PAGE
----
Letters to the Editor

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BULLYING: Incident reflects darker nature

Letter by Arne Herstad, Gig Harbor on Aug. 29, 2012 at 3:06 pm with 3 Comments »
August 29, 2012 3:22 pm

Re: “Parents say child bullied by teacher, classmates” (TNT, 8-29).

The Kopachuck Middle School incident should put us all on notice with regard to our own nature. If humans were perfect, we wouldn’t need laws. The very term “civilized” connotes the darker aspect, and consoles the better beast within us that we’ve made a good show of reining it in. Then this.

But why call it “bullying” or “hazing”? We’ve an older and better word for it: scapegoating.

The ancient religion of scapegoating has stalked us through millennia and is seeded in the birthing room of every human heart. The movie “Hunger Games” draws on it, as does “Gladiator.” But the infamous Inquisition takes the cake, because the details were recorded by those who thought they were doing good. Had they thought otherwise, they’d have hidden their deeds from posterity.

Brazenly peering into a cellphone camera while classmates under your charge play “Lord of the Flies” may have flown in ancient Rome, but it better not fly here.

Leave a comment Comments → 3
  1. pasmacker says:

    Arne, Kudos for one of the most insightful and well reasoned letters to the editor I have ever read. Most times these things are ragged rants full of half truths and half thoughts written by half brains.

  2. whitecap says:

    Well Arne, at the risk of sounding like one of pasmacker’s “half brains” I don’t get it. A scapegoat is someone upon whom blame is placed. I don’t see that happening in the KMS incident. So I would ask you, why not call it bullying or harassment? And, since when has scapegoating ever been a religion? It was an Old Testament practice, but I’ve never seen it listed with any of the world’s religions.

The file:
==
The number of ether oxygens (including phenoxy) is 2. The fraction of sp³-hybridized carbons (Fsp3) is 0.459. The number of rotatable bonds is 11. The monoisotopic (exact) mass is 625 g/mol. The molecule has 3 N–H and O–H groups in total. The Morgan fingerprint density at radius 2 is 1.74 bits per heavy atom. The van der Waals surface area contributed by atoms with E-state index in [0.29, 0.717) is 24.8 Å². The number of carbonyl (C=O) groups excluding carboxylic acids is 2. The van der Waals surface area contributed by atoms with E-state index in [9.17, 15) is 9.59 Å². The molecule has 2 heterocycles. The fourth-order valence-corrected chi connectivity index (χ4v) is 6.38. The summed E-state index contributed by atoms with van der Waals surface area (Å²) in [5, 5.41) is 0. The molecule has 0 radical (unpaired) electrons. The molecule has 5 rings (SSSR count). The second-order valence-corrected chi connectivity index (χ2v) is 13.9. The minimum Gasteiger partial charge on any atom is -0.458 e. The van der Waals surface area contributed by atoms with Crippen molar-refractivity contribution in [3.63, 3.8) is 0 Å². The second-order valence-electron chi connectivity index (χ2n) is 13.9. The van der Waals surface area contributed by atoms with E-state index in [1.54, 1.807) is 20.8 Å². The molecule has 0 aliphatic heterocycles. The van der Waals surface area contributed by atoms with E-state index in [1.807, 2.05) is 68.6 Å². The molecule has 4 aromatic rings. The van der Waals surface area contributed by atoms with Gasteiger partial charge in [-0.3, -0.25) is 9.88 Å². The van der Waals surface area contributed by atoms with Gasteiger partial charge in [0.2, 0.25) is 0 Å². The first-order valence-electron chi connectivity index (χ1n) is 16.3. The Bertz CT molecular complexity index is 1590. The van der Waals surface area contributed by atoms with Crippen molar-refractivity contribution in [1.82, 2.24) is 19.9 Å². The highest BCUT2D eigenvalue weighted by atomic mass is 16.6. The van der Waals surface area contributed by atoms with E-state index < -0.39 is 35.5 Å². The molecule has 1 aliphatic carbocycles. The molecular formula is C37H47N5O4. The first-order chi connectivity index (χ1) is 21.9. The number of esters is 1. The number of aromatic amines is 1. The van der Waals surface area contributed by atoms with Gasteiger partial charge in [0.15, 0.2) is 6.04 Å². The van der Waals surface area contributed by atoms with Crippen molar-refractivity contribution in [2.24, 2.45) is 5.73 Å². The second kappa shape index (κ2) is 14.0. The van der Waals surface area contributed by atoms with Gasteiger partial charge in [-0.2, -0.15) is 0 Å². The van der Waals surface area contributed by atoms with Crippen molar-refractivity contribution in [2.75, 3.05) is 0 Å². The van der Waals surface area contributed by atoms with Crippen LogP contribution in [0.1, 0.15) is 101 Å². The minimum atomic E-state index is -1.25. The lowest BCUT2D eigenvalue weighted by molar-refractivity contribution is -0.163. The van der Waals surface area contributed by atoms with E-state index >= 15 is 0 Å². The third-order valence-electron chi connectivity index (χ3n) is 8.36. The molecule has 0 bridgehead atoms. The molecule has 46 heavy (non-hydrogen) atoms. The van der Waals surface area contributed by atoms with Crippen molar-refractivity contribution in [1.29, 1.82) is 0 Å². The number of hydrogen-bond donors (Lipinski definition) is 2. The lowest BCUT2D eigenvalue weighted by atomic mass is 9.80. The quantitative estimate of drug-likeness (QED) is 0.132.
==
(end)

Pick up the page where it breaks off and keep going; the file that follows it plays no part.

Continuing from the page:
3. Eohippus says:

    p: I’m encouraged. If one person understands the spirit of my letter, then others will also.

    W: Hey, no risk, no gain. Good question,too. You are correct about the scapegoat. So, “scapegoating” is what people looking for scapegoats do. This process I’ve tagged as “religion’ because of its outcome: human sacrifice. Bullying and hazing are scapegoating’s ugly cousins. They herd the victim in for the kill. But I wanted to get to the root of the tree, not the fruit of it. An interesting book on the topic is “The Scapegoat” by Rene Girard. The first thing you’ll find in it is that I’m not the first person to ever think about this. Good hunting.

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